I just watched the movie Life of Pi. In one word, "beautiful"! It is a beautiful picturization of a heart-wrenching, but eventually uplifting story. It is a beautiful work of art that is surprisingly accurate in its portrayal of Indian culture, though it was born out of the work of a Western (French-Canadian) author, Yann Martel, and a Far Eastern (Chinese-Taiwanese) filmmaker, Ang Lee. Most of all, it is a beautiful rendition of the profoundly abstract Hindu (which literally means Indian, political correctness apart!) philosophy of monism, which happens to be the dominant Hindu/Indian religion today (more on this another time).
Of all the things I liked about the movie, my favorite was this seemingly perplexing scene that shows Pi on a mystical floating island. Many people seem to think that this scene was weird at best, and pointless at worst. I beg to differ, since my analysis of that scene shows that it is a beautiful allegory about Indian philosophy (in keeping with the theme of the whole story).
This analysis was prompted by my discussion with my friend, Vijay, who saw the movie with me, and pointed out that the island was shaped like a human in a shot shown from afar. I thought it could be an allegorical reference to Vishnu, and after my analysis, it turns out to be much deeper than I thought.
While my analysis is somewhat speculative (only Martel can state the exact meaning), I support my interpretation with ideas expressed in the story, and relevant Indian philosophical concepts (for the interested reader, I have put in links to Wikipedia articles).
1. Metaphor: The island floating on the Pacific ocean.
Meaning: Vishnu, floating on the cosmic ocean (this imagery was shown at the beginning of the story).
2. Metaphor: The seemingly surreal happenings on the island.
Meaning: Our reality, which is a "dream" in the mind of Vishnu (this was also mentioned at the beginning of the story).
3. Metaphor: The carnivorous algae on which the island floats.
Meaning: Sesha, the five-headed snake on which Vishnu rests.
4. Metaphor: The numerous meerkats.
Meaning: Human beings. I know, what an unflattering metaphor! Possibly, they were chosen for their semi-bipedalism, semi-intelligence, social living, or some combination of similar reasons.
5. Metaphor: The island supports life by day, and causes death by night, again and again.
Meaning: Samsara, the cycle of birth, death, and rebirth - that which supports life, causes death, and that which causes death, supports life.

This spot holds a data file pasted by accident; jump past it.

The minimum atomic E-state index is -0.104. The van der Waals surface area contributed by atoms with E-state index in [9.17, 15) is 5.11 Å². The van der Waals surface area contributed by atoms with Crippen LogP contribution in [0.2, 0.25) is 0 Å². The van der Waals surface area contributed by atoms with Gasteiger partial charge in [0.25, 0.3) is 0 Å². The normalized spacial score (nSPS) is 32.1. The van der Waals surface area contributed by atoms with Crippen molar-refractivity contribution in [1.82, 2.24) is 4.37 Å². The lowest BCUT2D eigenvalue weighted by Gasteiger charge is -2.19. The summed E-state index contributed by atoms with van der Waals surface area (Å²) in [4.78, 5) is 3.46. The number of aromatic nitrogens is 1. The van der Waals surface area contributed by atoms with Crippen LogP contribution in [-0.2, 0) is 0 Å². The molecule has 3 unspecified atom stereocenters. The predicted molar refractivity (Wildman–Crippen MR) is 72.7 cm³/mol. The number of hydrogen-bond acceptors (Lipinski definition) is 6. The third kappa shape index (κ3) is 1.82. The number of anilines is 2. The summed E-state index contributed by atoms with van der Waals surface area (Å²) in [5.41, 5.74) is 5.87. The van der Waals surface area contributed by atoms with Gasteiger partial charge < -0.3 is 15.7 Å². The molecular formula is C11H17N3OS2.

6. Metaphor: The meerkats live meaningless lives eating, running, and dying on the island, under the impression that this is all there is to reality.
Meaning: Maya / Avidya, the illusion about the false nature of reality, which ultimately arises due to ignorance, and causes people to be stuck in Samsara.
7. Metaphor: Pi realizes the true nature of the island, and recognizes its futility.
Meaning: Vidya / Sat / Chit, knowledge or consciousness of the ultimate truth, which dispels Maya, and enables one to achieve enlightenment and liberation.
8. Metaphor: Pi, recognizing the truth of the island, decides to leave it for good.
Meaning: Moksha / Nirvana, the ultimate liberation of one's self from Samsara, so as to attain union with Vishnu (in Vaishnavism, a monotheistic Hindu religion), or union with God (in Sikhism, another monotheistic Hindu religion), or attain supreme character (in Jainism, an atheistic Hindu religion), or to attain supreme serenity (in Buddhism, another atheistic Hindu religion), or union with the supreme oneness (in Advaita Vedantism/Smartism, a monistic Hindu religion). This constitutes the soteriology of the major Hindu/Indian religions.
The whole story is filled with many wonderful metaphors. And it is fascinating to me that the author managed to weave these complex concepts into the story so beautifully. It seems he must have diligently studied Indian philosophy.
I should also note that some people have pointed out similarities to Abrahamic (Judaic/Christian/Islamic/Bahai, all monotheistic religions) mythology, particularly the resemblance to the Garden of Eden. More importantly, I think Pi's story is remarkably similar in spirit to the Book of Job - a pious man being subject to unfathomable trials by his God, and yet his faith is unimpeachable, and he eventually achieves salvation (the soteriology of the Abrahamic religions). This is quite possible, again in keeping with the multi-religious, and monistic theme of the story that aims to blend philosophies. It would be great if someone can refer me to a similar analysis as above from the perspective of Abrahamic, or even Chinese (Confucian/Tao) mythology or philosophy. If I ever happen to meet Martel, I hope to remember to ask him how accurate my interpretation of his allegory is (and why exactly he chose meerkats!).